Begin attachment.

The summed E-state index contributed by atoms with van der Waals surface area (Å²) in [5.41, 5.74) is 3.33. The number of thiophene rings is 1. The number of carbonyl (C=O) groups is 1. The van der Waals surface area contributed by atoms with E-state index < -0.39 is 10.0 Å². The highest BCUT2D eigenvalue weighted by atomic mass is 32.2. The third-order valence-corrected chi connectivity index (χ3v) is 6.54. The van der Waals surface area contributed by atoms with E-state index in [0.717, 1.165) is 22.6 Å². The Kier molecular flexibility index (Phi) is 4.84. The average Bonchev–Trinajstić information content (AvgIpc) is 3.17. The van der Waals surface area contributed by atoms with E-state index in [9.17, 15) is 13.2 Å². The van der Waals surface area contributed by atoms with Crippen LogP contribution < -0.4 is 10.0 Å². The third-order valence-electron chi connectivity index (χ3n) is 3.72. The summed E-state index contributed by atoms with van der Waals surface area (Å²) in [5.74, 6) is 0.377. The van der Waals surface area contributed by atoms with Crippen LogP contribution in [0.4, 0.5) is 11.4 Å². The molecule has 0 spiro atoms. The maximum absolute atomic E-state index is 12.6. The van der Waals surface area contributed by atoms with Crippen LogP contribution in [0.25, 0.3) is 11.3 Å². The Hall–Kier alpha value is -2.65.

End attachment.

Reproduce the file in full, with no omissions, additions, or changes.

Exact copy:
The summed E-state index contributed by atoms with van der Waals surface area (Å²) in [5.41, 5.74) is 3.33. The number of thiophene rings is 1. The number of carbonyl (C=O) groups is 1. The van der Waals surface area contributed by atoms with E-state index < -0.39 is 10.0 Å². The highest BCUT2D eigenvalue weighted by atomic mass is 32.2. The third-order valence-corrected chi connectivity index (χ3v) is 6.54. The van der Waals surface area contributed by atoms with E-state index in [0.717, 1.165) is 22.6 Å². The Kier molecular flexibility index (Phi) is 4.84. The average Bonchev–Trinajstić information content (AvgIpc) is 3.17. The van der Waals surface area contributed by atoms with E-state index in [9.17, 15) is 13.2 Å². The van der Waals surface area contributed by atoms with Crippen LogP contribution < -0.4 is 10.0 Å². The third-order valence-electron chi connectivity index (χ3n) is 3.72. The summed E-state index contributed by atoms with van der Waals surface area (Å²) in [5.74, 6) is 0.377. The van der Waals surface area contributed by atoms with Crippen LogP contribution in [0.4, 0.5) is 11.4 Å². The molecule has 0 spiro atoms. The maximum absolute atomic E-state index is 12.6. The van der Waals surface area contributed by atoms with Crippen LogP contribution in [0.25, 0.3) is 11.3 Å². The Hall–Kier alpha value is -2.65.